Lucinda loves snow and doesn't mind the cold, but she's not used to either - she's made for beaches and hot climates. If your dog has thin or short hair, or is small, outfit him or her in a dog sweater or coat. In addition to adequate bedding see aboveensuring that my dog always slept on something dry, when sleeping in the tent in cold weather, I also threw my coat completely over Buster, including over his head since I'm in a sleeping bag, I don't need it ; within just a few minutes, he'd created a body oven, and because the coat is so big, he could stand up and change positions without losing his cover.
Give your dogs additional insulation by letting them curl up against you. And, remember -- you MUST have padding under your dog's bed in the tent or on the ground; otherwise, cold comes up from the ground and through the dog bed. If your dog is shivering, he's either in pain or he's very, very cold or both! Find out what is making your dog uncomfortable and deal with it immediately. If that means moving to a hotel, so be it! One participant in a dog hiking discussion group see below noted that she sprays her dogs' feet and tummies lightly with "Pam" for short jaunts through snow; this prevents them from picking up snowballs in their fur, then licking and pulling snowballs for hours.
If it's below 45 degrees Fahrenheit, I believe it's too cold for dot dog and, therefore, we would sleep in the truck or, if it was really, really too cold, putt a motel. A discussion on a dog-hike list about this garnered general agreement Aroption 35 degrees or less being too cold for dogs to sleep outside. I found some at Adoptipn. I was convinced Lucinda would be too freaked out to walk in them, but she walked in them well from day one. Since she spent her first seven months of life in dog shelters, her pads were baby soft when we got her, and even after a year with us, I wasn't sure how tough her feet were, so I think the booties in ice are a good idea fresh snow I don't worry about.
Although natural water sources may be plentiful near a campsite, the water may be contaminated with parasites, harmful bacteria or chemicals. In areas where giardiasis is a problem you should not allow your dog to drink from streams or lakes call the nearest park ranger station to find out the condition of streams and lakes.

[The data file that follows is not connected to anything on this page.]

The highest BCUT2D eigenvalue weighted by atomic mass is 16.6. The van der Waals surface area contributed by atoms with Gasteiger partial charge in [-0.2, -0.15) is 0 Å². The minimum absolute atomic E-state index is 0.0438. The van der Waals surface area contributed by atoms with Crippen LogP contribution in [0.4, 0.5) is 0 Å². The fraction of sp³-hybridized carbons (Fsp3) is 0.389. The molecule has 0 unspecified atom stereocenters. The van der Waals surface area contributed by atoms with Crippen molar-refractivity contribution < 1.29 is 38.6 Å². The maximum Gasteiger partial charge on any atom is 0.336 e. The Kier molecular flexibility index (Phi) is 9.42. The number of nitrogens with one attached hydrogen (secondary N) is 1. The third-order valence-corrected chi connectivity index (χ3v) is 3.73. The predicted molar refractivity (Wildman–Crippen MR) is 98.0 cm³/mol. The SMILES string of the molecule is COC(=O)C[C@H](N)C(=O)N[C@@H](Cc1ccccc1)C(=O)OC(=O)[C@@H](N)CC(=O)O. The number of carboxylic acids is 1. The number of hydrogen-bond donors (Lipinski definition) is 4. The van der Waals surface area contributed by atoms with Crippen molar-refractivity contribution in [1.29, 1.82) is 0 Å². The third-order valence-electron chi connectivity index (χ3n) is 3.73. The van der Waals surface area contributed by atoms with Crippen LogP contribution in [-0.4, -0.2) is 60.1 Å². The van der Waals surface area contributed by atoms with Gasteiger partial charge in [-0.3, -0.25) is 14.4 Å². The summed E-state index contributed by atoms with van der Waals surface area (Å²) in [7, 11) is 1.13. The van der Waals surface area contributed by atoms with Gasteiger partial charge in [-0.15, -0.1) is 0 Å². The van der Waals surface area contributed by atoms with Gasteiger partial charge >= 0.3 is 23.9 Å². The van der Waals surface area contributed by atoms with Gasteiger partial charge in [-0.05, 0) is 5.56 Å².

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In fact, don't let your dog in ANY standing water while camping or hiking - no ponds! Toxic blue-green algae isn't always easy to see, and I have a very good friend whose young, healthy dog died after swimming in such a pond. When camping in primitive sites which have pit toilets onlyI carry a 10 gallon plastic container of water I filled before I left home. When desert camping, the 10 gallon container is our only water source, and it's also an excellent backup should the truck break down far from a water source. I also carry two one-gallon jugs of water -- one for the dogs, and one for me I carry one for the dogs because Buster liked to lick the opening while the water is coming out into his bowl.
The dogs get water at EVERY stop we make getting gas, rest area, wherever ; riding in the truck really dry them out. A reader in Arizona offers this advice: In August it gets to -- really hot, so even a short trip in the car is blazing to a dog. I have two one gallon milk jugs in my car. Always be aware of leash requirements while staying in campgrounds. It may appear safe to let your dog roam free in the woods, but there could be cars, RVs, ATVs, mountain bikes, and other vehicles present on the roads or trails. Pack accordingly. Many outdoor outfitters sell travel-friendly dog bowls and beds that can fit easily into a backpack.
Make sure your dog has protection from fleas and ticks by using a preventative product such as Frontline or K9 Advantix. If you are visiting an area where Lyme Disease is endemic, you may consider talking to your vet about vaccinating your dog before your trip. Be thorough in checking for ticks each time you return to base camp.